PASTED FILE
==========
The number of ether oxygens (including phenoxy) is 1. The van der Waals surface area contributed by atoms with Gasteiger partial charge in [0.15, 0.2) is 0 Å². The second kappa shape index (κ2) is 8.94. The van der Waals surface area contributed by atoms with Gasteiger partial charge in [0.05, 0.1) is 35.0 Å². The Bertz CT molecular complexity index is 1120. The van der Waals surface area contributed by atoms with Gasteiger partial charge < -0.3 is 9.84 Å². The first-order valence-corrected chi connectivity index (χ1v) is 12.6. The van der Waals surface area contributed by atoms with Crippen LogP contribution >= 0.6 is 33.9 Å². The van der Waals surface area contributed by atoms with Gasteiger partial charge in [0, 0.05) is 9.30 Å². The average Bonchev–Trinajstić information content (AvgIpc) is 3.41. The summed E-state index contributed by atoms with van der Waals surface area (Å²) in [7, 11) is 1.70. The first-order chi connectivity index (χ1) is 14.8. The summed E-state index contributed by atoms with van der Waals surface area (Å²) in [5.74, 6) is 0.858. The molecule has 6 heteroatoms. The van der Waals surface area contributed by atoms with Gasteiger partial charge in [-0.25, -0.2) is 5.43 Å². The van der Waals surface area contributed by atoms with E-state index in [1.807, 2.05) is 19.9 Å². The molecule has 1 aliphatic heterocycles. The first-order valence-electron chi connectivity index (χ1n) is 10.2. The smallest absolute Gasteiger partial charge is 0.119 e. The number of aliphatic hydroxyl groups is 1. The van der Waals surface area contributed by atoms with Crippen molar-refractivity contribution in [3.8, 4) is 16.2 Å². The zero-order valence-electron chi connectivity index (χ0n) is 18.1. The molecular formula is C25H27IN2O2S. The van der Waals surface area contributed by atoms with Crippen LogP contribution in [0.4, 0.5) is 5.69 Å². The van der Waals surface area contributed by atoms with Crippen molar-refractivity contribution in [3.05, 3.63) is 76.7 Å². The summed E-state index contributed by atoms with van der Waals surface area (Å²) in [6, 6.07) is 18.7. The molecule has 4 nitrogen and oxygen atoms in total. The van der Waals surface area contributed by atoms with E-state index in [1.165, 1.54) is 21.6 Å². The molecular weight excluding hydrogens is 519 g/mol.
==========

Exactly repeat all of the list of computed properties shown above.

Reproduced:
The number of ether oxygens (including phenoxy) is 1. The van der Waals surface area contributed by atoms with Gasteiger partial charge in [0.15, 0.2) is 0 Å². The second kappa shape index (κ2) is 8.94. The van der Waals surface area contributed by atoms with Gasteiger partial charge in [0.05, 0.1) is 35.0 Å². The Bertz CT molecular complexity index is 1120. The van der Waals surface area contributed by atoms with Gasteiger partial charge < -0.3 is 9.84 Å². The first-order valence-corrected chi connectivity index (χ1v) is 12.6. The van der Waals surface area contributed by atoms with Crippen LogP contribution >= 0.6 is 33.9 Å². The van der Waals surface area contributed by atoms with Gasteiger partial charge in [0, 0.05) is 9.30 Å². The average Bonchev–Trinajstić information content (AvgIpc) is 3.41. The summed E-state index contributed by atoms with van der Waals surface area (Å²) in [7, 11) is 1.70. The first-order chi connectivity index (χ1) is 14.8. The summed E-state index contributed by atoms with van der Waals surface area (Å²) in [5.74, 6) is 0.858. The molecule has 6 heteroatoms. The van der Waals surface area contributed by atoms with Gasteiger partial charge in [-0.25, -0.2) is 5.43 Å². The van der Waals surface area contributed by atoms with E-state index in [1.807, 2.05) is 19.9 Å². The molecule has 1 aliphatic heterocycles. The first-order valence-electron chi connectivity index (χ1n) is 10.2. The smallest absolute Gasteiger partial charge is 0.119 e. The number of aliphatic hydroxyl groups is 1. The van der Waals surface area contributed by atoms with Crippen molar-refractivity contribution in [3.8, 4) is 16.2 Å². The zero-order valence-electron chi connectivity index (χ0n) is 18.1. The molecular formula is C25H27IN2O2S. The van der Waals surface area contributed by atoms with Crippen LogP contribution in [0.4, 0.5) is 5.69 Å². The van der Waals surface area contributed by atoms with Crippen molar-refractivity contribution in [3.05, 3.63) is 76.7 Å². The summed E-state index contributed by atoms with van der Waals surface area (Å²) in [6, 6.07) is 18.7. The molecule has 4 nitrogen and oxygen atoms in total. The van der Waals surface area contributed by atoms with E-state index in [1.165, 1.54) is 21.6 Å². The molecular weight excluding hydrogens is 519 g/mol.